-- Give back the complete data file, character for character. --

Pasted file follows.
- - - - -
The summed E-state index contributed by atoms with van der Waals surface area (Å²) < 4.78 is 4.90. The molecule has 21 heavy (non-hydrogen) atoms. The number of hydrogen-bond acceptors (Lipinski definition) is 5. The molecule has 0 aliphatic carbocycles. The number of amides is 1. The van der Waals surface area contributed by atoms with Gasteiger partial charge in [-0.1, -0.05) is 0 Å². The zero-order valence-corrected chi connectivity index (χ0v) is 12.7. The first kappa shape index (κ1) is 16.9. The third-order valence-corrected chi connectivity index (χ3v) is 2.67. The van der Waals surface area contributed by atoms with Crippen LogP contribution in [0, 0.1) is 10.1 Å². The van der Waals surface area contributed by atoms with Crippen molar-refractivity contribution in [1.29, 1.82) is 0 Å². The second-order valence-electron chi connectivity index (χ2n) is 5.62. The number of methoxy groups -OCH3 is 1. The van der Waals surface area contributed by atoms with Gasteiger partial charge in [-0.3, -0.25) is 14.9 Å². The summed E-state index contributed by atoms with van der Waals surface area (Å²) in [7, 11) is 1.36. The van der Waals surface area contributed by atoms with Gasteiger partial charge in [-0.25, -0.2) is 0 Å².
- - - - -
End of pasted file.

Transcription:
The summed E-state index contributed by atoms with van der Waals surface area (Å²) < 4.78 is 4.90. The molecule has 21 heavy (non-hydrogen) atoms. The number of hydrogen-bond acceptors (Lipinski definition) is 5. The molecule has 0 aliphatic carbocycles. The number of amides is 1. The van der Waals surface area contributed by atoms with Gasteiger partial charge in [-0.1, -0.05) is 0 Å². The zero-order valence-corrected chi connectivity index (χ0v) is 12.7. The first kappa shape index (κ1) is 16.9. The third-order valence-corrected chi connectivity index (χ3v) is 2.67. The van der Waals surface area contributed by atoms with Crippen LogP contribution in [0, 0.1) is 10.1 Å². The van der Waals surface area contributed by atoms with Crippen molar-refractivity contribution in [1.29, 1.82) is 0 Å². The second-order valence-electron chi connectivity index (χ2n) is 5.62. The number of methoxy groups -OCH3 is 1. The van der Waals surface area contributed by atoms with Gasteiger partial charge in [-0.3, -0.25) is 14.9 Å². The summed E-state index contributed by atoms with van der Waals surface area (Å²) in [7, 11) is 1.36. The van der Waals surface area contributed by atoms with Gasteiger partial charge in [-0.25, -0.2) is 0 Å².